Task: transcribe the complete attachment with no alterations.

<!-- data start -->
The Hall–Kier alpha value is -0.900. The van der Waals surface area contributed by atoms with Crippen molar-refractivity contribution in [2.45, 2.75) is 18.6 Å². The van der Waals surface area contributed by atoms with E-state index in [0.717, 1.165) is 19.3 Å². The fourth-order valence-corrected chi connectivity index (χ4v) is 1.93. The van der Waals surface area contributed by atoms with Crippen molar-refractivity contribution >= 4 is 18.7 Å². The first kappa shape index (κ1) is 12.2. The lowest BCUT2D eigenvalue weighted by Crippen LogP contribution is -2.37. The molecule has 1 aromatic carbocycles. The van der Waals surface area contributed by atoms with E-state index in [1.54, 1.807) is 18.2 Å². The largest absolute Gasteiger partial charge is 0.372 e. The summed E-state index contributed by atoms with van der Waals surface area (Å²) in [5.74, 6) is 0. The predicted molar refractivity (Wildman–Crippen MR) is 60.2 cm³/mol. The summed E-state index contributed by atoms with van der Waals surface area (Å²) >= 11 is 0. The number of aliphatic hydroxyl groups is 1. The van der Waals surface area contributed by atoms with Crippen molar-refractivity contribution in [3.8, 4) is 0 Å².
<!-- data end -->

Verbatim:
The Hall–Kier alpha value is -0.900. The van der Waals surface area contributed by atoms with Crippen molar-refractivity contribution in [2.45, 2.75) is 18.6 Å². The van der Waals surface area contributed by atoms with E-state index in [0.717, 1.165) is 19.3 Å². The fourth-order valence-corrected chi connectivity index (χ4v) is 1.93. The van der Waals surface area contributed by atoms with Crippen molar-refractivity contribution >= 4 is 18.7 Å². The first kappa shape index (κ1) is 12.2. The lowest BCUT2D eigenvalue weighted by Crippen LogP contribution is -2.37. The molecule has 1 aromatic carbocycles. The van der Waals surface area contributed by atoms with E-state index in [1.54, 1.807) is 18.2 Å². The largest absolute Gasteiger partial charge is 0.372 e. The summed E-state index contributed by atoms with van der Waals surface area (Å²) in [5.74, 6) is 0. The predicted molar refractivity (Wildman–Crippen MR) is 60.2 cm³/mol. The summed E-state index contributed by atoms with van der Waals surface area (Å²) >= 11 is 0. The number of aliphatic hydroxyl groups is 1. The van der Waals surface area contributed by atoms with Crippen molar-refractivity contribution in [3.8, 4) is 0 Å².